Great tragedies are multi-tiered. It's difficult to understand why their events can't be derailed—but what makes the greatness of a tragedy is, in part, the impossibility of derailment. Those intimately involved do everything in their power to untangle themselves; everything they do just tightens the knots.
Can life really be like this? When I encounter these stories, I marvel at how the writer has managed to create such a tight web—it seems impossible that real life would act so seamlessly. The real-life person would have to be a genius, carefully plotting their own demise.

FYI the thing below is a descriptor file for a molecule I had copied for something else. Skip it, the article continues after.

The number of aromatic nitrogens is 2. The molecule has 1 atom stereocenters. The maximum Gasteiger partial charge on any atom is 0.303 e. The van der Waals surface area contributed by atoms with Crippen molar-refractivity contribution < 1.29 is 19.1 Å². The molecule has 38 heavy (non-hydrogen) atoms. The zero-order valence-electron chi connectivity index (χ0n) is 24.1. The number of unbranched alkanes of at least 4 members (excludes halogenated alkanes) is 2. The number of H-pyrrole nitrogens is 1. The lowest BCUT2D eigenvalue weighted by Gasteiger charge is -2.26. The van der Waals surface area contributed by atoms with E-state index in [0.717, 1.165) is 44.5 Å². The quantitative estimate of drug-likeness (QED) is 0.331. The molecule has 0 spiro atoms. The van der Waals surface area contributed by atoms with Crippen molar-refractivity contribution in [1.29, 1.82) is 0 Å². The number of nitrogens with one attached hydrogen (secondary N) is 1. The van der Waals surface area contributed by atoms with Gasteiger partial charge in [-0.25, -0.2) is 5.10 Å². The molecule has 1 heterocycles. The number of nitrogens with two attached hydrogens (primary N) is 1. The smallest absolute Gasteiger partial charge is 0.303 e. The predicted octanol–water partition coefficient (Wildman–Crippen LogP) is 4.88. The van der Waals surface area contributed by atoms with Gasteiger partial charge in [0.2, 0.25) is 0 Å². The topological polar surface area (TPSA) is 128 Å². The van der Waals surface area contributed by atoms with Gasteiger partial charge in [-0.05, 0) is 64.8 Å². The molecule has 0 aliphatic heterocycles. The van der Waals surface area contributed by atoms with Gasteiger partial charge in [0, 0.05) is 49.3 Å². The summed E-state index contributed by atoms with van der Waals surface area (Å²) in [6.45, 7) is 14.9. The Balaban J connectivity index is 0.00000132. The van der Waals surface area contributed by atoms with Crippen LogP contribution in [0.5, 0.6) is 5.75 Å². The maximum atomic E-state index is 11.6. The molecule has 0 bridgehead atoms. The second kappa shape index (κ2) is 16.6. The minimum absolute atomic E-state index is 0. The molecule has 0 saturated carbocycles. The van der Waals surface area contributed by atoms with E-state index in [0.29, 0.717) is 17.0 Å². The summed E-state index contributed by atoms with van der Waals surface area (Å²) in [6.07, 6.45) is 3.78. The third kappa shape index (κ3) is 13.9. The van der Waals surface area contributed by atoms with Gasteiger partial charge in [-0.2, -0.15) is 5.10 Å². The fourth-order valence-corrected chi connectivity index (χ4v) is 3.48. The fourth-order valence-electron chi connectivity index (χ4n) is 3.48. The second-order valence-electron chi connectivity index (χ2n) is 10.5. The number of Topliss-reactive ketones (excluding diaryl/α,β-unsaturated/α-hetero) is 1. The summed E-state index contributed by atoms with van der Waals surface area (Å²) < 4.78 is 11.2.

And yet, when I look at my life, the lives around me, I see all kinds of entanglements—a turn of bad luck rarely rotates immediately into place. Usually, it sets a number of other things into motion, it pulls on those parts of a person's character that are the strongest, and weaves them into the momentum, pulls them tight—like trip wires.
Oh, the word “tragedy” is so dramatic!—and forget the word “luck”. But you know what I'm talking about, right? There's a momentum, a structure in experience, that makes tragedy such an appealing form, such a fantastic mirror.